Findings from the Irish Skin Foundation’s eczema survey, recently published in Clinical and Experimental Dermatology, highlight the burden experienced by Irish families.
What is eczema?
Atopic dermatitis, or eczema, is one of the most common inflammatory skin diseases in Ireland and the developed world. The condition most frequently develops during childhood and is characterised by areas of skin that become itchy, dry and red, leading to pain and discomfort.
People living with eczema can experience periods where symptoms improve. However, without adequate treatment, repeated flare-ups can occur, which have a huge impact on affected individuals and their families, leading to significant impairment in physical wellbeing and quality of life.
Up until now, there have been no studies looking at the burden of eczema in the Irish population, and specifically how it can impact patients and parents of children living with this condition.
To address this, the Irish Skin Foundation (ISF) conducted an online survey between September 2018 and April 2019 to assess how much eczema can affect daily life, including the financial burden.
454 participants took part in the online survey; 52% were parents of children with eczema, while 48% were adult patients who suffer with the condition themselves.
Survey findings: domains of impact
The survey revealed that 85% of adult participants reported that eczema interrupted sleep, 70% reported social anxiety, 65% avoided exercise and sports, 52% avoided sexual intimacy and 52% avoided social activities.
Mental Health burden
International research indicates that eczema can place a serious mental health burden on patients, particularly those living with moderate-to-severe disease, and that the more severe the eczema, the more quality of life is impacted. Of the Adult participants in this Irish survey, 43% reported that eczema contributed to depression.
Impact of childhood eczema
Similarly, 87% of respondents in the parental group reported their child had interrupted sleep, 39% reported social anxiety, 20% avoiding social activities, 34% regularly avoided exercise, as a consequence of their eczema. Notably, 26% of children also missed 1-2 days a month.
It is interesting to consider these findings in the context of international research, which has indicated that the health-related quality of life in children with eczema is comparable to that of other chronic childhood diseases such as diabetes or asthma. If considering just one of these domains, e.g. sleep, it is known that sufficient sleep is crucial for health and well-being; both acute and chronic sleep disruption have been associated with a range of ‘cognitive, mood and behavioural impairments’, as well as poor performance in school.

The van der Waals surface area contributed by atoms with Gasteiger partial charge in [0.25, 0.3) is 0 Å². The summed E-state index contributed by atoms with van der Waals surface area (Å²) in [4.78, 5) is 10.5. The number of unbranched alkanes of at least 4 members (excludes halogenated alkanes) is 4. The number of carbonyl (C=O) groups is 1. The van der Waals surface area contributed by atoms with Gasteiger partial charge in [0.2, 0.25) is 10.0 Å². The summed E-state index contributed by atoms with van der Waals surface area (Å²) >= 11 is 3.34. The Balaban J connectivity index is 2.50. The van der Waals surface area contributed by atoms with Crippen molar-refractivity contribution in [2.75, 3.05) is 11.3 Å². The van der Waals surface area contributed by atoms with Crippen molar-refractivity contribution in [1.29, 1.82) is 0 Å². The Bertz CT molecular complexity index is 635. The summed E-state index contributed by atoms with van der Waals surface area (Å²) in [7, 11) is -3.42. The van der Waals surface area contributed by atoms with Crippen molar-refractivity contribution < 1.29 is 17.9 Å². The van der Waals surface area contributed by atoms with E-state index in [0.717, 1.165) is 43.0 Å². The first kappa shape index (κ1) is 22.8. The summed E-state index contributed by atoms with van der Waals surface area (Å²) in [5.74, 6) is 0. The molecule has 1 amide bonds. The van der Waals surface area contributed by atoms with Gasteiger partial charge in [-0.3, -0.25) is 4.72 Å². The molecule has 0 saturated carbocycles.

The financial burden and impact of eczema on Irish patients was also concerning. Over half (52%), reported that they cannot always afford treatments for their eczema, and that they have to cut back on their treatment as a result, with 42% of parents reporting that they needed to cut back on household spending in order to be able to afford their child’s treatments.
The results from the survey suggest that one quarter (25%) of those surveyed spend up to €2,300 annually on over-the-counter treatments, prescription treatments, alternative treatments and doctor’s fees for their eczema. This figure is much higher than it is in other European countries. Studies in France show an average cost of €462 a year, and studies is Spain show an average cost of €1500. One study, looking at 9 European counties (not including Ireland), estimated the average yearly cost is €927.
Eczema is often considered as a disease of childhood, but it is important to remember that eczema can persist, or indeed begin in adulthood, and can be as distressing. Understanding a patient’s mental burden of anxiety, depressive symptoms and frustrations is just as important to doctors and nurses managing patients with eczema, as it is treating their skin.
This survey has shed light on how much eczema impacts the daily lives of patients and the burden experienced by Irish families. This is very important from an advocacy and policy perspective, to better understand the day-to-day challenges and to strive to support those affected.
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First author of this study was Dr Gregg Murray, Dermatology registrar in Tallaght University Hospital.
Murray G, O’Kane M, Watson R, Tobin AM. Psychosocial burden and out-of-pocket costs in patients with atopic dermatitis in Ireland. Clinical and Experimental Dermatology. August 2020. Available at: https://doi.org/10.1111/ced.14422.
If you need guidance or support about managing a skin disorder, contact the ISF Helpline for free assistance and information.